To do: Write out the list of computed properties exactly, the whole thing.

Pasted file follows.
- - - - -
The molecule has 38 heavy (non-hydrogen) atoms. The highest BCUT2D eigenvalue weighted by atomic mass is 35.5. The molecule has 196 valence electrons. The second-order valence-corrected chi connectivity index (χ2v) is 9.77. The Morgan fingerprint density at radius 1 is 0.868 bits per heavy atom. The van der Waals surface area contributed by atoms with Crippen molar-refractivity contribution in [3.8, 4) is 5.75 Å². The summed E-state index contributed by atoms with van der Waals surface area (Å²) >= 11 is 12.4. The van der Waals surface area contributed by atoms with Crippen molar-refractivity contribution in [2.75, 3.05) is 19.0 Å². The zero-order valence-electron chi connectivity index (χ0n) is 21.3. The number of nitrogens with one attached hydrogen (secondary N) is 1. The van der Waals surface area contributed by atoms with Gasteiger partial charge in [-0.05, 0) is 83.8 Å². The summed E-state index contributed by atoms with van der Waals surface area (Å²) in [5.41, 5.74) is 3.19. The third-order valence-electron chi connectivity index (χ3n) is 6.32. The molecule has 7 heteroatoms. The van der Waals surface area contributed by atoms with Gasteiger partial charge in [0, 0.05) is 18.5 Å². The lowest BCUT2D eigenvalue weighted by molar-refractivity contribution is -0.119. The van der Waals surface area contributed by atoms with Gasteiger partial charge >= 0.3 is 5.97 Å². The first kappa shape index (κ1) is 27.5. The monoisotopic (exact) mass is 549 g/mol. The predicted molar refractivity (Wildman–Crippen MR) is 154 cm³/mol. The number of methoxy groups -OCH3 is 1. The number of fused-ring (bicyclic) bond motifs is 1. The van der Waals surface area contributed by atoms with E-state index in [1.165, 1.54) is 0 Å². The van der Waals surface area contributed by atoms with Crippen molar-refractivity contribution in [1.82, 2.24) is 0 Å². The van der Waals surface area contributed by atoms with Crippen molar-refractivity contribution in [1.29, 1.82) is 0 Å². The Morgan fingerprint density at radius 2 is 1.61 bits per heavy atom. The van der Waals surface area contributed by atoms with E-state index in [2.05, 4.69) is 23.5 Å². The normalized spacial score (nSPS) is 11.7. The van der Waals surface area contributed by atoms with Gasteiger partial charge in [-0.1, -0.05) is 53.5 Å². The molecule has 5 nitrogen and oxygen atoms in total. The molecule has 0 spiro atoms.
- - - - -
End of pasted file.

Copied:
The molecule has 38 heavy (non-hydrogen) atoms. The highest BCUT2D eigenvalue weighted by atomic mass is 35.5. The molecule has 196 valence electrons. The second-order valence-corrected chi connectivity index (χ2v) is 9.77. The Morgan fingerprint density at radius 1 is 0.868 bits per heavy atom. The van der Waals surface area contributed by atoms with Crippen molar-refractivity contribution in [3.8, 4) is 5.75 Å². The summed E-state index contributed by atoms with van der Waals surface area (Å²) >= 11 is 12.4. The van der Waals surface area contributed by atoms with Crippen molar-refractivity contribution in [2.75, 3.05) is 19.0 Å². The zero-order valence-electron chi connectivity index (χ0n) is 21.3. The number of nitrogens with one attached hydrogen (secondary N) is 1. The van der Waals surface area contributed by atoms with Gasteiger partial charge in [-0.05, 0) is 83.8 Å². The summed E-state index contributed by atoms with van der Waals surface area (Å²) in [5.41, 5.74) is 3.19. The third-order valence-electron chi connectivity index (χ3n) is 6.32. The molecule has 7 heteroatoms. The van der Waals surface area contributed by atoms with Gasteiger partial charge in [0, 0.05) is 18.5 Å². The lowest BCUT2D eigenvalue weighted by molar-refractivity contribution is -0.119. The van der Waals surface area contributed by atoms with Gasteiger partial charge >= 0.3 is 5.97 Å². The first kappa shape index (κ1) is 27.5. The monoisotopic (exact) mass is 549 g/mol. The predicted molar refractivity (Wildman–Crippen MR) is 154 cm³/mol. The number of methoxy groups -OCH3 is 1. The number of fused-ring (bicyclic) bond motifs is 1. The van der Waals surface area contributed by atoms with E-state index in [1.165, 1.54) is 0 Å². The van der Waals surface area contributed by atoms with Crippen molar-refractivity contribution in [1.82, 2.24) is 0 Å². The van der Waals surface area contributed by atoms with Crippen molar-refractivity contribution in [1.29, 1.82) is 0 Å². The Morgan fingerprint density at radius 2 is 1.61 bits per heavy atom. The van der Waals surface area contributed by atoms with E-state index in [2.05, 4.69) is 23.5 Å². The normalized spacial score (nSPS) is 11.7. The van der Waals surface area contributed by atoms with Gasteiger partial charge in [-0.1, -0.05) is 53.5 Å². The molecule has 5 nitrogen and oxygen atoms in total. The molecule has 0 spiro atoms.